The week before Easter found pizza operators with little to celebrate as stock values for the four brands monitored by this site continued their downward trend, and with the exception of cheese, there was little in the way of relief in prices for commodities.
Cheese prices continued to decline slightly, as they have since the start of the month when the average cost of this essential pie-making ingredient peaked at $1.53. The value has continued to drop since that date.
Compared to last week, grain bids were mostly higher. Remaining among the highest in 30 years is the U.S.ending stocks-to-use ratio for wheat. Winter wheat crop ratings this year are lower than a year ago in the southwestern Plains and are helping wheat prices hold above their March low.
Weekly export sales for wheat came in at 20.1 mb (546,900 mt) with 15.5 mb (421,600 mt) for the 2016-2017 marketing year. Wheat was steady to mostly 9 cents higher.
Kansas City U.S. No. 1 Hard Red Winter, ordinary protein rail bid was 7 1/4 to 9 1/4 cents higher from $4.10 1/4-$4.77 1/4 per bushel. Kansas City U.S. No.
2 Soft Red winter rail bid was not quoted.
St. Louis truck U.S. No. 2 Soft Red Winter terminal bid was 6 to 8 cents higher from $4.09-$4.35 per bushel. Minneapolis and Duluth U.S. No. 1 Dark Northern Spring, 14.0 to 14.5 percent protein rail, was 3 1/2 to 28 1/2 cents higher at $6.10 1/4 per bushel. Portland U.S. Soft White wheat rail was steady to 6 1/2 cents higher from $4.49 3/4-$4.80 per bushel.
Gas and Diesel
The average paid this morning for a gallon of regular was $2.41, up a couple of cents from last week, 12 cents from last month and 30 cents from last year. Mid-grade and premium told the same story, with the average price paid for a gallon of mid-grade gas this morning at $2.67 and a gallon of premium went for $2.91.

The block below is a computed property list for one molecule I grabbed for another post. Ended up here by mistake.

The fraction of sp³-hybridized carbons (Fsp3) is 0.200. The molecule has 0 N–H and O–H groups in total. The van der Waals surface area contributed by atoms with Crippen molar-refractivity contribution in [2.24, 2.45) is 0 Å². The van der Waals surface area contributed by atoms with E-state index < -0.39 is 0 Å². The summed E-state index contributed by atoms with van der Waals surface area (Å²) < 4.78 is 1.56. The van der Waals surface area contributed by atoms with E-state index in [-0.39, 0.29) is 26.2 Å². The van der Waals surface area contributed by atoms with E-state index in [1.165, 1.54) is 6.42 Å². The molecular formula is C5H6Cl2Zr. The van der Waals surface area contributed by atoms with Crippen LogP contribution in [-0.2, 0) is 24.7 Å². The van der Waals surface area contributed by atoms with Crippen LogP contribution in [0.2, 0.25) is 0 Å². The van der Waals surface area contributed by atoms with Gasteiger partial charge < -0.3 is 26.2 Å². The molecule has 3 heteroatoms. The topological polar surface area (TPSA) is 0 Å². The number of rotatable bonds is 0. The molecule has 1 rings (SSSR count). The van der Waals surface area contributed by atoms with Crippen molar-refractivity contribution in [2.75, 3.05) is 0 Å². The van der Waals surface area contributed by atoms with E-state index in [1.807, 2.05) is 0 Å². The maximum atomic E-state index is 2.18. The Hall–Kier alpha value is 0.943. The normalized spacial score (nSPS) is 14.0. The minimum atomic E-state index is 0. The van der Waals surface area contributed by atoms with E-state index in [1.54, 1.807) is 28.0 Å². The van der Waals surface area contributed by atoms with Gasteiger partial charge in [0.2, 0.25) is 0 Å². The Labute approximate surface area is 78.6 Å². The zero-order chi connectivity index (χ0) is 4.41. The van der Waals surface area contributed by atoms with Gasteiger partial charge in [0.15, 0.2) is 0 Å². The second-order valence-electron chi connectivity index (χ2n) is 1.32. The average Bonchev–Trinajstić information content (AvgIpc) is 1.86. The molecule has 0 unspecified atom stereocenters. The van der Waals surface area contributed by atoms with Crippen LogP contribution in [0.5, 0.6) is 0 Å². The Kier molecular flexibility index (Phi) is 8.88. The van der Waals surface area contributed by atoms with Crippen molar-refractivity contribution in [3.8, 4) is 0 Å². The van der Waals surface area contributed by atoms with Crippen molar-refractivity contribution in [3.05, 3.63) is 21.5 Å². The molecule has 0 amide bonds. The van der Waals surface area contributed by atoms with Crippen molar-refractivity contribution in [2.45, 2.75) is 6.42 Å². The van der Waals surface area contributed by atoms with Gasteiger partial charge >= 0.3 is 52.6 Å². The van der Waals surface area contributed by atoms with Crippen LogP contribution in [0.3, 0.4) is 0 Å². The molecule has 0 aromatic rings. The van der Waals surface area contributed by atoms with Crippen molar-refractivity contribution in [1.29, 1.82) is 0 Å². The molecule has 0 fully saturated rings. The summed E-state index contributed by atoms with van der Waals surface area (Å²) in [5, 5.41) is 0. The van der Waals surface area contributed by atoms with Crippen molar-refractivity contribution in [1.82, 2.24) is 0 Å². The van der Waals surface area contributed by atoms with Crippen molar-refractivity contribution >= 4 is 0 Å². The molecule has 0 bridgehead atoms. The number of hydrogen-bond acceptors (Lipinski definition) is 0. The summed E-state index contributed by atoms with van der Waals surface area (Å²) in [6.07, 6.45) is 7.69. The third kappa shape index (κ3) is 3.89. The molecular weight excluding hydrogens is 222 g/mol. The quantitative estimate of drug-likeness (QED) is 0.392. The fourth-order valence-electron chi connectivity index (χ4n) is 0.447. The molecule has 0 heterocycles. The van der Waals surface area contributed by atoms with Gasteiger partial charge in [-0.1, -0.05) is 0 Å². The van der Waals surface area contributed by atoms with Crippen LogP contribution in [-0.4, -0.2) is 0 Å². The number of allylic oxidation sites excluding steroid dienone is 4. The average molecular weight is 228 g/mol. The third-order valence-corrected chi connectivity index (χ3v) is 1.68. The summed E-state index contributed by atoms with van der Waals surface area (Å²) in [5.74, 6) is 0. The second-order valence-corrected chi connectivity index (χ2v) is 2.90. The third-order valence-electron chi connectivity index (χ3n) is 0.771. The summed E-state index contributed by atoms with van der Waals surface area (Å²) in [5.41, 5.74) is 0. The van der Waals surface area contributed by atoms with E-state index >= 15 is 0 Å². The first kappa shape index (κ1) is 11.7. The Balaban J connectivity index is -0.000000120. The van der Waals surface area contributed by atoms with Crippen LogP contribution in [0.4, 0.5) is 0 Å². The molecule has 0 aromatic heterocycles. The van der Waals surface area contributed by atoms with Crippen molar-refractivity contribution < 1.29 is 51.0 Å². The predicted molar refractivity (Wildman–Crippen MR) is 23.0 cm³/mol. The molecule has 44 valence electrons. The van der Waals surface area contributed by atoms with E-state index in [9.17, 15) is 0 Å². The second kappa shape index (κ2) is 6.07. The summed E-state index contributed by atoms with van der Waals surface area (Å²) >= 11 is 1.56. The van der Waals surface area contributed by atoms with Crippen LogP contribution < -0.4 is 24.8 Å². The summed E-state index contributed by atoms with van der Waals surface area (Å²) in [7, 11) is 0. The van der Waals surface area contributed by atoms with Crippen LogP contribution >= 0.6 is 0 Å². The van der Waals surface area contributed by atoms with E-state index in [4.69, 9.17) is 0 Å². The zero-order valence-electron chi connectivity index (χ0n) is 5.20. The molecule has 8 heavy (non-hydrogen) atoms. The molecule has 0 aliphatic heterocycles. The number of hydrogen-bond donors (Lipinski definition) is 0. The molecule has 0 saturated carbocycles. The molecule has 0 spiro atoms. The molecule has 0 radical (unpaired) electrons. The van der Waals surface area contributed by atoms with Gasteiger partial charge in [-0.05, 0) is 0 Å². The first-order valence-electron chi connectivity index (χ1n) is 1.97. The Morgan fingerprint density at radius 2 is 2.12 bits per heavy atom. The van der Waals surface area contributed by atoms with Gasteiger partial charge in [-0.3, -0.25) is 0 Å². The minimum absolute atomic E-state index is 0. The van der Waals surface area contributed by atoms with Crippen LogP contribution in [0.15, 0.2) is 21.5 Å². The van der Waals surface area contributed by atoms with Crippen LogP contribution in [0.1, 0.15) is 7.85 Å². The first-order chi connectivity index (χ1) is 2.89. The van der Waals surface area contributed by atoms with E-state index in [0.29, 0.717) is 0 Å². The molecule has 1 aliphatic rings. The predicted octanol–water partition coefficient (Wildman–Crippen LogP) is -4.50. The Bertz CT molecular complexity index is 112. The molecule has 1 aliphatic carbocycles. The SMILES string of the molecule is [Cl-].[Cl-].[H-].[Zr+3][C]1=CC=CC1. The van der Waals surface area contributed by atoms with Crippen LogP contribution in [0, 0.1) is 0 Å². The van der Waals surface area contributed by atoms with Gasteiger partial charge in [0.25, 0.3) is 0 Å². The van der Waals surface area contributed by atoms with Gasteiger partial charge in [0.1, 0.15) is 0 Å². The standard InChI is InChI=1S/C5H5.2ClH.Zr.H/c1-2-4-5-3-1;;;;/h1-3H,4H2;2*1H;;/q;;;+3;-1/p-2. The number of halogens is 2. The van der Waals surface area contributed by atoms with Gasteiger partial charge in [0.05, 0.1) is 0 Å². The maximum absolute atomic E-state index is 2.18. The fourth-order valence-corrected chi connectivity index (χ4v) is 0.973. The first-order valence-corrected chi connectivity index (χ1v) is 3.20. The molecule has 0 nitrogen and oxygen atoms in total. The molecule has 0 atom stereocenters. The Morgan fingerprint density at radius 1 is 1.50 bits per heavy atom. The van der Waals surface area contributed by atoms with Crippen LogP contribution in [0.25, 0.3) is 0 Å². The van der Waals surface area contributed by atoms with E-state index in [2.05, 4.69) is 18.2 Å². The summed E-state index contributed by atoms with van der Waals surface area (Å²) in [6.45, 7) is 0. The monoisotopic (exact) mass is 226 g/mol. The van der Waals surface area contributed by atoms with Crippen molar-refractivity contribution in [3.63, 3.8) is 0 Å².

Prices paid for diesel fuel have risen even more dramatically over the last year, currently averaging about $2.53 a gallon, up from $2.12 this time last year.
Prices generally saw steady decreases over the week as weather forecasts turned warmer. These decreases were in many cases a reversal of temperature-related increases seen in the previous week. This report week (Wednesday, April 5 to Wednesday, April 12), the Henry Hub spot price fell 22 cents, from $3.21/MMBtu last Wednesday to $2.99/MMBtu yesterday.
Net injections to working gas totaled 10 Bcf for the week ending April 7. Working natural gas stocks are 2,061 Bcf, which is 17 percent lower than the year-ago level and 15 percent higher than the five-year (2012–16) average for this week.
The natural gas plant liquids composite price at Mont Belvieu, Texas, rose by 31 cents, averaging $6.36/MMBtu for the week ending April 12. The price of ethane, propane, butane, and isobutane all rose by 5, 6, 8 and 7 percent, respectively. The price of natural gasoline remained flat week over week.
The U.S. Energy Information Administration recently released its short-term energy outlook, which forecasts that Henry Hub spot prices will average $3.04/MMBtu for the second quarter of 2017 (April, May, and June), and $3.10/MMBtu for 2017 as a whole.
Working natural gas in storage as of March 31 -- the traditional end of the heating season -- totaled 2,051 billion cubic feet (Bcf), according to the Energy Information Administration. Although this total is 15 percent higher than the five-year (2012-16) end-of-season average, stocks were 17 percent lower than last year's record end-of-season high. Net withdrawals over the heating season (starting November 1, 2016) were 78 Bcf less than the five-year average and 485 Bcf more than withdrawals last year.
There was very little joy in pizza-ville this past week when all four of the brands monitored by this website lost value over the course of the trading week, beginning with Domino’s Pizza. The international brand closed trading Friday at $174.21, down from the previous week’s close of $175.16. Multi-brand company and Pizza Hut parent, Yum Brands, also dropped off a bit of a cliff last week, closing Friday at $63.79, down 49 cents from the previous week’s close.
Fellow Louisville-based pizza brand, Papa John’s suffered a similar decline over that week-long period, closing Friday at $78.61, down from $79.55 the previous Friday. In fact, even the recent rising star, Papa Murphy’s suffered a loss of value over last week’s trading, ending the week at $5.66, down 9 cents from the previous Friday’s close of $5.75.